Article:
Posts filed under the 'Blog' category


Shoestring: the full series

Suddenly, after many, many years, the BBC announced that complete set of Shoestring was finally going to be released on DVD. And so it came to pass in October last year. I put in my order chez Amazon.co.uk , and it finally arrived on my doorstep. From the initial release of the first series (which I’d bought), it had taken some six years for that second series to be released on DVD, and I wasn’t going to let the fact that I had to buy the complete set deter me. In fact, I was pleasantly surprised...

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Reporting spam texts

I get spam phone calls on my landline, I get spam phone calls on my mobile. Sometimes, I play along with them to wind them up (especially those from “Windows Support” where I know what they’re going to say and the responses you give). Of late, I’ve started to get spam text on my phone. Just as annoying, but it’s easy to report them. Wanna loan? What you do is essentially this: copy the message, forward it to the number 7726 (which spells out S.P.A.M. on a phone keypad). You’ll get a reply from the...

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Six squared & five squared

Today, April 29, in 1993, I boarded a plane at Gatwick in the morning, and alighted late afternoon at Stapleton Airport in Denver. From there I rented a car and drove down to Colorado Springs and my new job at TurboPower Software. I’d never been to Colorado before. This was 25 years ago today. I was a mere stripling, having just turned 36 years of age. Visa and entry stamp I’d left my job at Deutsche Bank the previous Friday and had driven up to my parents the following morning to drop...

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A backup is only as good as…

…the restore you want to do from it. A month or so ago, I’d saved up enough to buy a Synology DS418 NAS DiskStation , plus four WD Red 2TB NAS disk drives to go into it. Once the system and the drive RAID (Redundant Array of Independent Disks) had been set up, there was 5.6TB free and the security of knowing that if a drive failed I wouldn’t lose anything. 5.6TB was way ample for daily regular backups for our three machines. Synology DS418 DiskStation And, to be honest, it was well past time to regularize...

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Making an AWS static website EVEN MORE secure

OK, so we have a secure website, hosted on Amazon S3, and served up via HTTPS by CloudFront with an Amazon SSL Certificate. But, as we know from last time, we also have to express this security through our response headers. It was fairly easy with Azure – after all, it’s “just” IIS back there, and web.config is the answer to everything once you know the magic incantations – but how to do the same thing on AWS? For this one, I am indebted to an official Amazon blog post: Adding HTTP Security Headers...

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Making an AWS static website secure

So there I was, patting myself on the back for making an Azure static website secure (with all the right headers , natch), when I gave myself a quick nod: yep, let’s do the same for this other static website, one that’s hosted on Amazon S3. Morceau de gâteau ! Please, please, please, can I go back in time to stop myself? What a lengthy ordeal, a flippin’ slog. Sisyphus had it easy. Let’s enumerate what you should do, in the right order (rather, than what I did, which was all messed up). Get your...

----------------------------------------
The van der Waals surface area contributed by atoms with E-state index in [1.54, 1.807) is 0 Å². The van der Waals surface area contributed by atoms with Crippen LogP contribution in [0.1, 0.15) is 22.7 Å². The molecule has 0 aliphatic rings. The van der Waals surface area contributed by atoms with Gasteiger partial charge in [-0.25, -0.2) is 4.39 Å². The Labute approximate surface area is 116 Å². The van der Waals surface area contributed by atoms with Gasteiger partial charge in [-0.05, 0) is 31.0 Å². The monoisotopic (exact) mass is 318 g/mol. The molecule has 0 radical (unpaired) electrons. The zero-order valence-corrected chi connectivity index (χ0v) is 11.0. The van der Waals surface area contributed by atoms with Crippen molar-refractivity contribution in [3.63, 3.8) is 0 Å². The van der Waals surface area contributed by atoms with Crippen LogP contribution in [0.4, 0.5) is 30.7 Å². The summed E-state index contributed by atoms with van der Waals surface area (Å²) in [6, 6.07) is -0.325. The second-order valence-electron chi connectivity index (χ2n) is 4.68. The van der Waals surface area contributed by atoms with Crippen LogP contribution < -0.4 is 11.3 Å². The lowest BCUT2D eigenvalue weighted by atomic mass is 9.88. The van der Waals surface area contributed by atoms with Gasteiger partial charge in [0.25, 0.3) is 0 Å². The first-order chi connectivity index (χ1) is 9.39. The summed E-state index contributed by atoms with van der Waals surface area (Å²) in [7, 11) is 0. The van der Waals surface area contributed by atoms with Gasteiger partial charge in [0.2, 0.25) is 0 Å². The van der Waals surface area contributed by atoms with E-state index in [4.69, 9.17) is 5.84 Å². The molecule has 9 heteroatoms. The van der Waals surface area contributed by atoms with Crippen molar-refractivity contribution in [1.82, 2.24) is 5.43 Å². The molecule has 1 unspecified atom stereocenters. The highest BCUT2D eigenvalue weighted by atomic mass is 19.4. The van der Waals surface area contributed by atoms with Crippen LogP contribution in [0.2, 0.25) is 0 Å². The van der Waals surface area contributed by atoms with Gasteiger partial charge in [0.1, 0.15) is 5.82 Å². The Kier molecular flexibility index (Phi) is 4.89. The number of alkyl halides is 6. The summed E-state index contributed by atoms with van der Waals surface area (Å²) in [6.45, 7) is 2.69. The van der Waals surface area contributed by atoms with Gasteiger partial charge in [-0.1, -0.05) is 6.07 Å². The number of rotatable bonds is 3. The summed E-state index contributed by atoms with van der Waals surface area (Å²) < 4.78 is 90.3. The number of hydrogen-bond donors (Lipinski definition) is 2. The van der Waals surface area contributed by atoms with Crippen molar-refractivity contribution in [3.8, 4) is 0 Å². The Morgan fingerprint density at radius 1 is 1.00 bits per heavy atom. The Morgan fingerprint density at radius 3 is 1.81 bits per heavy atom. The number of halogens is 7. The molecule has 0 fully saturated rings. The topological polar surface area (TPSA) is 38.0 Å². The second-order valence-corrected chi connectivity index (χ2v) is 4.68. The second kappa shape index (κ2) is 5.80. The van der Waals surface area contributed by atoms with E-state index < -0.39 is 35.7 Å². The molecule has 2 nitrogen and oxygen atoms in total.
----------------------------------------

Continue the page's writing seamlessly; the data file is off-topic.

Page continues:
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Making an Azure static website EVEN MORE secure

Remember how I was congratulating myself that I’d made my jmbucknall.com static website, that is hosted on Azure, secure? How I’d bought and uploaded an SSL certificate, and made the site only accessible via HTTPS? Well, HA! I say that, because Barry Dorrans (self-described as “Microsoft's .NET security person”) was ‘kind’ enough to point out that I hadn’t really finished the job. I hadn’t added the proper “security headers” (WTF are they?) via a web.config (wut? it’s a static site!) and that I should...

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Making an Azure static website secure

One thing that’s been niggling at the back of my mind for a little while, is that of making my various domains secure. Getting and installing a certificate. Making HTTPS the default. Using SSL. All that jazz, mostly triggered by the news that Chrome and Firefox are going to start shaming – er, sorry, indicating in the address bar – those sites that are not secure. But, OK, I admit it, all the stuff I’ve read just seems to point out how deeply involved it all is, how expensive, and so on. This ain...

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Commodore SR4921

Back in the day, the second calculator I owned was a Commodore SR 4190R , a fun little beast. Once I’d found a replacement for the one I had (it’d got lost at some point) and I’d found an example of its more “experienced” brother, the SR 9190R, I decided to try and get copies of all the similarly-bodied calculators that Commodore had made back in the 70s, maybe half a dozen or so. It didn’t take too long, but there was one of that type that just eluded me, the SR4921. Until earlier this month, that...

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Scam Domain Name Renewal from iDNS

For some reason, it’s been so long since I’ve had such an obvious scam letter , that getting this yesterday was like receiving a missive from a long lost friend. Let’s see… One of my domain names is expiring in July! They’re prompting me to renew! But with them! $45 for a year, or – watch out for these savings! – two years for $80 and saving $10! If I plump for 5 years, I’ll save $45! Wow! Better stop there before I wear out my exclamation mark key! Ooh, important letter! The company name is redolent...

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